and Incubus take us inside their classic, Make Yourself
HOW A BUNCH OF CALIFORNIA BUMS GOT PLUCKED FROM OBSCURITY TO ADD A TOUCH OF CLASS TO NU-METAL
When Incubus released Make Yourself in 1999, the world of heavily-amplified rock music stood on shifting sands. The template of songs all of which featured a guitar solo was, for the first time in the genre’s history, markedly out of vogue; into this vacuum flooded all manner of strange things: hip-hop verses, down-tuned guitars, DJS, turntables, and God knows what else. The name given to this new school was numetal, a catch-all term that suited Incubus not very well at all.what did suit the Los Angeles band well, however, was the creative space in which they were suddenly free to express themselves, a period of time that coincided with the release of Make Yourself, the first point in the group’s history where their songwriting skills blossomed to the fore. In other words, this was the point that lightning was captured in a bottle.
More in tune with the genius of california eclecticists Faith no More – who would historically be blamed for inspiring the genre – than many of Incubus’ baggytrousered contemporaries, Make Yourself went on to sell more than two-million copies in the united states alone, and made their highly-photogenic frontman brandon boyd a poster boy for the new alternative generation. here, he tells us the story of how it all happened.
MAKE YOURSELF WAS SEEN AS A THINKING PERSON’S NU-METAL ALBUM. HOW DID THAT SIT WITH YOU?
BRANDON BOYD (VOCALS):“I don’t think that it’s news to any of your readers, but the term nu-metal always made me cringe. It still makes me cringe a little bit. There are some bands that shall remain unmentioned that, to me, fit that moniker very successfully. but one of the reasons it made me cringe, aside from some of the music that it was describing, was that somehow our band occasionally got lumped in with some of those bands. They were bands that we had nothing in common with except for an electric guitar. but we can’t really control these things, so it’s something that I’ve lovingly let go of. but the music press that really listened to what it is we were doing on that album never applied the term nu-metal to us, and those that did were just being lazy. so ‘the thinking person’s nu-metal’ is really only a phrase that I like the first part of!”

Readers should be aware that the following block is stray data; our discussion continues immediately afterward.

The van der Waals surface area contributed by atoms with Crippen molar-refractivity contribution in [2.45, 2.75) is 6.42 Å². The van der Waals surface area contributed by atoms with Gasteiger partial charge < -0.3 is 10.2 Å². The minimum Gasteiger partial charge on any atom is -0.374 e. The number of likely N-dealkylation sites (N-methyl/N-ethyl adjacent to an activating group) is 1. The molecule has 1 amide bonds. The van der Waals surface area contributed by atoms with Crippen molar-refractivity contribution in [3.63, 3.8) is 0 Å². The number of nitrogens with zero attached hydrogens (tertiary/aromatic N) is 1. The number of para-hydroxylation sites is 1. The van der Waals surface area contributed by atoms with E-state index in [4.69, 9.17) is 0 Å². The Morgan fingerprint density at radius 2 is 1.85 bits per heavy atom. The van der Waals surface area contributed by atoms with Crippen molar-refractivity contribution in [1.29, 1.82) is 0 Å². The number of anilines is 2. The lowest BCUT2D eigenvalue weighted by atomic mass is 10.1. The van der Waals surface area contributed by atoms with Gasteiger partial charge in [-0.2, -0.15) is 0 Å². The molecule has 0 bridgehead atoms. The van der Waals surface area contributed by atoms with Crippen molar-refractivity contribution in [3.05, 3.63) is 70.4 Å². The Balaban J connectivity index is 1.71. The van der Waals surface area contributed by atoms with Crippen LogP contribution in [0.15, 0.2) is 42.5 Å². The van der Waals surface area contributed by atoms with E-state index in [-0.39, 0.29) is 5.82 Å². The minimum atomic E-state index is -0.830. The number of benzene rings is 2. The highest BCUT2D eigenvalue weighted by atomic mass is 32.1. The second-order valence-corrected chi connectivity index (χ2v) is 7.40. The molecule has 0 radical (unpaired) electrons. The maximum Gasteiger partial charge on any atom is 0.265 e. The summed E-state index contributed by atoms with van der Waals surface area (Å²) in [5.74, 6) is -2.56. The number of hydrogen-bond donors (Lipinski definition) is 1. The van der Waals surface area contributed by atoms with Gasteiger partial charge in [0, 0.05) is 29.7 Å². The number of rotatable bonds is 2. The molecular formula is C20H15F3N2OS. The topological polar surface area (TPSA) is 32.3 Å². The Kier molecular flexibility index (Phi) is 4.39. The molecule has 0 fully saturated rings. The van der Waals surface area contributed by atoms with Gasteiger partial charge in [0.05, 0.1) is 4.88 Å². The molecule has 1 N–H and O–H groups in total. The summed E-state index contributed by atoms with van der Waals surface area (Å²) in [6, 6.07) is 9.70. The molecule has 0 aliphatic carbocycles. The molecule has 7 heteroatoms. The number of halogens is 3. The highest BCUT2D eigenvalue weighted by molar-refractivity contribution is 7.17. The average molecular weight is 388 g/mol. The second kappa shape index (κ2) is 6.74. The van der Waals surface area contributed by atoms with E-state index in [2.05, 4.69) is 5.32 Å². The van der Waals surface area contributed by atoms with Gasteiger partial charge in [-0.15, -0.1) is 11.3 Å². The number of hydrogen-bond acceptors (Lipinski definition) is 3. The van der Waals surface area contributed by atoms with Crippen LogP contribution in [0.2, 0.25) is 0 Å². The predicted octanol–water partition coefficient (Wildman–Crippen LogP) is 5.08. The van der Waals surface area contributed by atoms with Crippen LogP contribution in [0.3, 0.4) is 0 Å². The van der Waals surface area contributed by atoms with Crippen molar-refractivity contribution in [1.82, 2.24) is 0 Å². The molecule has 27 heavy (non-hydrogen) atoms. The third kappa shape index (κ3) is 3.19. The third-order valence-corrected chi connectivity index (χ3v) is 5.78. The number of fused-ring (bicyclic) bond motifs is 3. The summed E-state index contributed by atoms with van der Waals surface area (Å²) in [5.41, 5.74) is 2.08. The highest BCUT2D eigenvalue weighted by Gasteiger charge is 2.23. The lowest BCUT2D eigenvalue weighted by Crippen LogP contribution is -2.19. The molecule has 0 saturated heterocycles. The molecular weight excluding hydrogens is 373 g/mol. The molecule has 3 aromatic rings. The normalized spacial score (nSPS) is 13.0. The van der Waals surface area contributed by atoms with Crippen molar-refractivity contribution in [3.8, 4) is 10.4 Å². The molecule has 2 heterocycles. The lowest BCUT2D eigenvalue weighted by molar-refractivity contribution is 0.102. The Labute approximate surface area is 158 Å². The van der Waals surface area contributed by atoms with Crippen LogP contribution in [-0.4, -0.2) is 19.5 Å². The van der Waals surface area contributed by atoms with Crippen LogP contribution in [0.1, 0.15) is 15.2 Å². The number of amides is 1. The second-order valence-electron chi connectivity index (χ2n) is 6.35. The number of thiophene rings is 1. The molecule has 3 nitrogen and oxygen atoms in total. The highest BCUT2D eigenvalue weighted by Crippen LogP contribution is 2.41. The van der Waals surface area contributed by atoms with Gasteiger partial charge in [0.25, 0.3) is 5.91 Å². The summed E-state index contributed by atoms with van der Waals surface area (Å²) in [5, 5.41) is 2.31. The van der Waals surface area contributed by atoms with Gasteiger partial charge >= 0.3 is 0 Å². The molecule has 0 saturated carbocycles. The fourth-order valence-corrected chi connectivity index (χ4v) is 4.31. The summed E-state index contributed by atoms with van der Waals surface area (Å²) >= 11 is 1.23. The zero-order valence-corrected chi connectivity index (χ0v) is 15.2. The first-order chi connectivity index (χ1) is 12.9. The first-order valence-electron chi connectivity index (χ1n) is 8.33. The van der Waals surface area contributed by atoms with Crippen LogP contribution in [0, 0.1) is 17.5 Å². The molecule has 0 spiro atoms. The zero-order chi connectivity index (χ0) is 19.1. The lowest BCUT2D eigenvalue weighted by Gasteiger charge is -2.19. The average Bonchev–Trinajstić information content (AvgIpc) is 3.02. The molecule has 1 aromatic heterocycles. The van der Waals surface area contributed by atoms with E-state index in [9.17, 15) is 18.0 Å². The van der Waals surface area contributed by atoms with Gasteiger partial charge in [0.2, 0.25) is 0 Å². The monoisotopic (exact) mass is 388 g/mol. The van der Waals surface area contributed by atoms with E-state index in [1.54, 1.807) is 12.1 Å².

WERE YOU AWARE THAT MAINSTREAM ROCK MUSIC AT THE TIME ENJOYED GREATER SCOPE FOR INNOVATION THAN IT HAD IN THE PAST?
“hmmm, aware.we just sort of, you know, go for it. but at the time we were channelling tons of influences – not just our original influences of Primus and Rage Against The Machine and Red hot chili Peppers and bands like that but also stuff we were hearing at festivals, drum’n’bass stuff, and people like björk. so we were shovelling that into our sound, both consciously and unconsciously.and although we have a couple of songs that do feature gratuitous guitar solos, that was never part of our musical template, so we’ve always had the freedom to write how we like in that sense.”
MAKE YOURSELF ENJOYED ENORMOUS COMMERCIAL SUCCESS. DID YOU ENJOY BECOMING FAMOUS FOR YOUR MUSIC?
“It was fun, but also strange.there was a certain amount of pressure to repeat that success. I remember for the first time being aware of the amount of eyes and ears that were on us.and that was exciting, but also there was nothing that could really prepare you for that. so there was a learning curve in being aware of that level of attention on our band. Over the years we’ve gotten used to that, but then again you can really get used to that level of attention.”